A&E

Hill Bill, aka The Psychic Hillbilly, knows he’ll see you at the Space

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Donnelly as Hill Bill.
Photo: Christopher DeVargas

He wears a rope belt and overalls, a goofy smile and an Appalachian drawl. Hill Bill, The Psychic Hillbilly and self-proclaimed “mind noodler,” is a far cry from your usual debonair Strip magicians­—unless you count a Bowie knife as a typical choice for a magic wand. But then again, Bill isn’t your usual magician. In fact, he’s not a magician at all—he’s a character created by actor and podcaster Matt Donnelly.

Donnelly himself is no magician. He’s the head writer for television’s Penn & Teller: Fool Us and co-host of the podcast Penn’s Sunday School. As a jack of all jokes, Donnelly saw an opportunity in the association. All it took was a dare from Penn Jillette to “actually learn some damn magic,” and Hill Bill was born.

“I am embarrassed by how many connections I have to the titans of the magic world,” Donnelly said in his show’s Indiegogo campaign, which has raised $16,601 dollars (180 percent of its goal). “Respectfully, I approached Penn, Teller, Johnny Thompson, Piff and more, and asked them, ‘Will you teach me one trick?’ They all said yes.”

The result is a wacky comedy magic show with a down-home twist. Expect roadkill jokes, a chorus of dancing kinfolk and baseball cards in place of the usual playing cards. While Donnelly isn’t actually Appalachian (he’s from New Jersey), the show is indeed a family affair. The show choreographer is Donnelly’s wife, Sarah Lowe, whose choreography credits include TV’s Crazy-Ex Girlfriend. Donnelly’s longtime comedy partner Paul Mattingly performs as a sock puppet named The Sock-ic Heel Billy. Together, they host the podcast Matt & Mattingly’s Ice Cream Social, which Donnelly says tallies more than 100,000 downloads each month. In fact, Donnelly chose a hillbilly persona to make fun of the Kentucky-bred Mattingly.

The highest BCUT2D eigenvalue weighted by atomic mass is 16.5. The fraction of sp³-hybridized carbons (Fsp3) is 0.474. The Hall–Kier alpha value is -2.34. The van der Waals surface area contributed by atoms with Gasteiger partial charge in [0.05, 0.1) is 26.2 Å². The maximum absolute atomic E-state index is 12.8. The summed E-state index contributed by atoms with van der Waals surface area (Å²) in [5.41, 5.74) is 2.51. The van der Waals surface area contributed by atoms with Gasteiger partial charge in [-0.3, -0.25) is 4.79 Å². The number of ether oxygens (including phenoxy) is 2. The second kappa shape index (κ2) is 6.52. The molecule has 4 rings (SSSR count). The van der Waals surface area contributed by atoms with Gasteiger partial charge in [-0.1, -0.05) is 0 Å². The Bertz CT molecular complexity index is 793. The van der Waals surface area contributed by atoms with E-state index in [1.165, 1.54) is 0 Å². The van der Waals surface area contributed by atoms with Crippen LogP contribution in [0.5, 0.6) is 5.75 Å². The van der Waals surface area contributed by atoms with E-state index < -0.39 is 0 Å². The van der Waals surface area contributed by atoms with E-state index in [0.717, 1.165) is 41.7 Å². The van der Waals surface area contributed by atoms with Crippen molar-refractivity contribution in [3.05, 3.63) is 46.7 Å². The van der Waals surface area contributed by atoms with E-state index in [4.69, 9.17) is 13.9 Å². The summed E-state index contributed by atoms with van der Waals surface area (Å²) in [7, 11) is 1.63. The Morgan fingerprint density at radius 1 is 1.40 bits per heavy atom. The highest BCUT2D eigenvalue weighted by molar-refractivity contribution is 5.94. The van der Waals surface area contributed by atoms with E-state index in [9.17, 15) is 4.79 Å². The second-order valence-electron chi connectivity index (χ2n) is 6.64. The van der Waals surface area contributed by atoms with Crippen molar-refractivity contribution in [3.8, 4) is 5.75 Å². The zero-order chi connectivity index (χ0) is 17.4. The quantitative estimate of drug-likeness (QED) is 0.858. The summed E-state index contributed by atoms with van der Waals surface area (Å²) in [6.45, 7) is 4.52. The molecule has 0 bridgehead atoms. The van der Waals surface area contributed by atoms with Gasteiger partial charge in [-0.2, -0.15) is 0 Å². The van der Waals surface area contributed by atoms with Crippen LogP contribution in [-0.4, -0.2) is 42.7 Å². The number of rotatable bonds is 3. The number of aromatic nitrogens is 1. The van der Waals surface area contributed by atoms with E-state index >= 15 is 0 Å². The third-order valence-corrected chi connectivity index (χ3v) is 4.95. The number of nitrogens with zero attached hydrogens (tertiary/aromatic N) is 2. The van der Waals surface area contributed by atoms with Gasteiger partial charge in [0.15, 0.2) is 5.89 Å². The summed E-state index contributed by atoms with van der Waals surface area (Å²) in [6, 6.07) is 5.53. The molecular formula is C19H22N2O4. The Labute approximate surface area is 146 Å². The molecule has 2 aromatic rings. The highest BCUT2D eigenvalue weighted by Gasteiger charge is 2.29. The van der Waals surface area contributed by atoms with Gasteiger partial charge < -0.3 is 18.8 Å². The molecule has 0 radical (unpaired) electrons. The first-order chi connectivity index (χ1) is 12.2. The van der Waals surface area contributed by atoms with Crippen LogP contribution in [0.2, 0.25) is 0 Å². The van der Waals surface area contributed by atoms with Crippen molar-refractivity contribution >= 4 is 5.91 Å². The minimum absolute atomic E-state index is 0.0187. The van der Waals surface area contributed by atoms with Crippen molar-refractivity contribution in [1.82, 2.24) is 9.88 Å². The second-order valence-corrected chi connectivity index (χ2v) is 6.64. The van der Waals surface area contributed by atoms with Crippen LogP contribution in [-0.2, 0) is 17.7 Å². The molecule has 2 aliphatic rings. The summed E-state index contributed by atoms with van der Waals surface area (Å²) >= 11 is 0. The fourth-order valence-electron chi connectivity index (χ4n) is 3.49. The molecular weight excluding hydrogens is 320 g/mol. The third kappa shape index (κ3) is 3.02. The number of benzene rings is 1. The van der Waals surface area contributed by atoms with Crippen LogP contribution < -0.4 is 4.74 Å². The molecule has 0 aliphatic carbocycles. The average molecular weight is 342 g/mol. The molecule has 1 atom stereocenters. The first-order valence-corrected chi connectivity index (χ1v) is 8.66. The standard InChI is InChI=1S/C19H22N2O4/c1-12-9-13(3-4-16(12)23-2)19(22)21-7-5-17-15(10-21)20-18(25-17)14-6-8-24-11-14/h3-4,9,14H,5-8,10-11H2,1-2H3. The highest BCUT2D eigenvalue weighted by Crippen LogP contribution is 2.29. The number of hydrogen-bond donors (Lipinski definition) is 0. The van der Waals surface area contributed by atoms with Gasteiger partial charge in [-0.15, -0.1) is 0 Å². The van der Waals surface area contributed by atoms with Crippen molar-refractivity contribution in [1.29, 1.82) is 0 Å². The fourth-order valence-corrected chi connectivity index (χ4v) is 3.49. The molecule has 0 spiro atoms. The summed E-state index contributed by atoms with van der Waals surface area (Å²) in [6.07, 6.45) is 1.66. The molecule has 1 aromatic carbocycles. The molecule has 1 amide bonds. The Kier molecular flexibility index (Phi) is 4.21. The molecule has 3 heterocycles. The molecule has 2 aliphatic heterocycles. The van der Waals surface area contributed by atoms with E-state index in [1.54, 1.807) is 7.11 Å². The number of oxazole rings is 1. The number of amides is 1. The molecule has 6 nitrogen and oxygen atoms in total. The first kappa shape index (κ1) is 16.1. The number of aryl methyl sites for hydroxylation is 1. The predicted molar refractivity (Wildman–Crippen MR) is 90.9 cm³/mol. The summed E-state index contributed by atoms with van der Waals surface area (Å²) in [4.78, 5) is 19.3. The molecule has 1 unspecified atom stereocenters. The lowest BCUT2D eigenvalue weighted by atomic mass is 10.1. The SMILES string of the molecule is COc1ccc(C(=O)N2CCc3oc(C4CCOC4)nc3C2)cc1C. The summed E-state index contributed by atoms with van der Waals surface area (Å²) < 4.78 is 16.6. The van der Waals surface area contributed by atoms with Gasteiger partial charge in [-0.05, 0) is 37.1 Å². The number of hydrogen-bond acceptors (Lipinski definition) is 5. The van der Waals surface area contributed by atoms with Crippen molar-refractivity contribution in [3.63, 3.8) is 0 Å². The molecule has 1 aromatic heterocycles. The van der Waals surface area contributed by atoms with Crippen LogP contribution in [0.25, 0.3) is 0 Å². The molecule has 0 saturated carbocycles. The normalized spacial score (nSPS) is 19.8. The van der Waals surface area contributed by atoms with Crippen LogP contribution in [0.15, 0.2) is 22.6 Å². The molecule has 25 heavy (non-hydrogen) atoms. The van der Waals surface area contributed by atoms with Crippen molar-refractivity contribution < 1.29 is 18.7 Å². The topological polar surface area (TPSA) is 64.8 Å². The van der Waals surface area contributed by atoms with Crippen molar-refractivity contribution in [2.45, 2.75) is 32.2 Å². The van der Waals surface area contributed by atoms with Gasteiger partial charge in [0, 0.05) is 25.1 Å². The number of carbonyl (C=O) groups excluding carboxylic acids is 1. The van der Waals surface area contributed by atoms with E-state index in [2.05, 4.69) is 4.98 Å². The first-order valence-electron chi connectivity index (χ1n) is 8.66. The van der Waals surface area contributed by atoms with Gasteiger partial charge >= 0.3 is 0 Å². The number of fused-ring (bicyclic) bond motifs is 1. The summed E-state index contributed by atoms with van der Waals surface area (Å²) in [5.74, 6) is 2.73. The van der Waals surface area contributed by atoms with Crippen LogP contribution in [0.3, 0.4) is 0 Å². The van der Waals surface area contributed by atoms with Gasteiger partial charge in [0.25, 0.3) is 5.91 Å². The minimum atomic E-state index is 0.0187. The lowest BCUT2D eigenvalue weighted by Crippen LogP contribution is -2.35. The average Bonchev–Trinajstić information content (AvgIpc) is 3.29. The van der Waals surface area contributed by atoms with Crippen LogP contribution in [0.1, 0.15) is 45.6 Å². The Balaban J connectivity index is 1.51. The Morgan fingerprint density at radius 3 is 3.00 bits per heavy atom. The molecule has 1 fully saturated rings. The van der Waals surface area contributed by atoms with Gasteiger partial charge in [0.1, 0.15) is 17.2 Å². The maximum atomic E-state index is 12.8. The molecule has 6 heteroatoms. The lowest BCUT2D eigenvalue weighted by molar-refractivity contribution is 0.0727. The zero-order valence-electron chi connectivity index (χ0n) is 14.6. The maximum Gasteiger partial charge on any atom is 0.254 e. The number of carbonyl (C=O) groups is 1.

At a recent dress rehearsal, Donnelly was busy adapting the trick bestowed upon him by the famously mute magician Teller. He had to create words to go along with the routine, which wasn’t too hard for the improv performer and consummate talker.

This show never goes the same way twice,” director RJ Owens says. “That’s the best thing about working with Matt. His improv skills are the best.”

The Psychic Hillbilly December 7-10, 10 p.m., $25-$50. The Space, 702-903-1070.

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